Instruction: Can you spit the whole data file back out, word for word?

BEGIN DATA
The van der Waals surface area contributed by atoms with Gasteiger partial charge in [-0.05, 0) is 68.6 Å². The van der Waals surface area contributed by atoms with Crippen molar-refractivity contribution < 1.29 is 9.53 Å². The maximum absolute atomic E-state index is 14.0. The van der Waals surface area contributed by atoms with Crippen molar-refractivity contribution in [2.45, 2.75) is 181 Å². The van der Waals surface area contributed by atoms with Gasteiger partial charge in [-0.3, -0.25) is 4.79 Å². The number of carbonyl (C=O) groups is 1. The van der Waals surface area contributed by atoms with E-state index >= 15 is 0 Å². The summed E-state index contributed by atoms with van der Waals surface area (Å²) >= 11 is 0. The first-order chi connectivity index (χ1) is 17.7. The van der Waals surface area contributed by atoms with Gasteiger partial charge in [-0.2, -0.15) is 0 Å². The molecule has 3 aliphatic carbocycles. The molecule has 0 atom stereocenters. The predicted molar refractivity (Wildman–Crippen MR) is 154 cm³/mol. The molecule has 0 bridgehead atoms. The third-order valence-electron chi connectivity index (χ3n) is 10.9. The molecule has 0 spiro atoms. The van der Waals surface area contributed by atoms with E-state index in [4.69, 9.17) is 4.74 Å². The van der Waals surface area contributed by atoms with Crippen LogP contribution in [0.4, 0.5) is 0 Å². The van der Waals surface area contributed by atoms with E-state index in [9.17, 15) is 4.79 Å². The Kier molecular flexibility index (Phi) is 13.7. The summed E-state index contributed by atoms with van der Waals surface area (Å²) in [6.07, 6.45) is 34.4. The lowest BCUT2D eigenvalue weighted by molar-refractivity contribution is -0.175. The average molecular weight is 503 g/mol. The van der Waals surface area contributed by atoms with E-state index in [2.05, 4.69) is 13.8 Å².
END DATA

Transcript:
The van der Waals surface area contributed by atoms with Gasteiger partial charge in [-0.05, 0) is 68.6 Å². The van der Waals surface area contributed by atoms with Crippen molar-refractivity contribution < 1.29 is 9.53 Å². The maximum absolute atomic E-state index is 14.0. The van der Waals surface area contributed by atoms with Crippen molar-refractivity contribution in [2.45, 2.75) is 181 Å². The van der Waals surface area contributed by atoms with Gasteiger partial charge in [-0.3, -0.25) is 4.79 Å². The number of carbonyl (C=O) groups is 1. The van der Waals surface area contributed by atoms with E-state index >= 15 is 0 Å². The summed E-state index contributed by atoms with van der Waals surface area (Å²) >= 11 is 0. The first-order chi connectivity index (χ1) is 17.7. The van der Waals surface area contributed by atoms with Gasteiger partial charge in [-0.2, -0.15) is 0 Å². The molecule has 3 aliphatic carbocycles. The molecule has 0 atom stereocenters. The predicted molar refractivity (Wildman–Crippen MR) is 154 cm³/mol. The molecule has 0 bridgehead atoms. The third-order valence-electron chi connectivity index (χ3n) is 10.9. The molecule has 0 spiro atoms. The van der Waals surface area contributed by atoms with E-state index in [4.69, 9.17) is 4.74 Å². The van der Waals surface area contributed by atoms with Crippen LogP contribution in [0.4, 0.5) is 0 Å². The van der Waals surface area contributed by atoms with E-state index in [9.17, 15) is 4.79 Å². The Kier molecular flexibility index (Phi) is 13.7. The summed E-state index contributed by atoms with van der Waals surface area (Å²) in [6.07, 6.45) is 34.4. The lowest BCUT2D eigenvalue weighted by molar-refractivity contribution is -0.175. The average molecular weight is 503 g/mol. The van der Waals surface area contributed by atoms with E-state index in [2.05, 4.69) is 13.8 Å².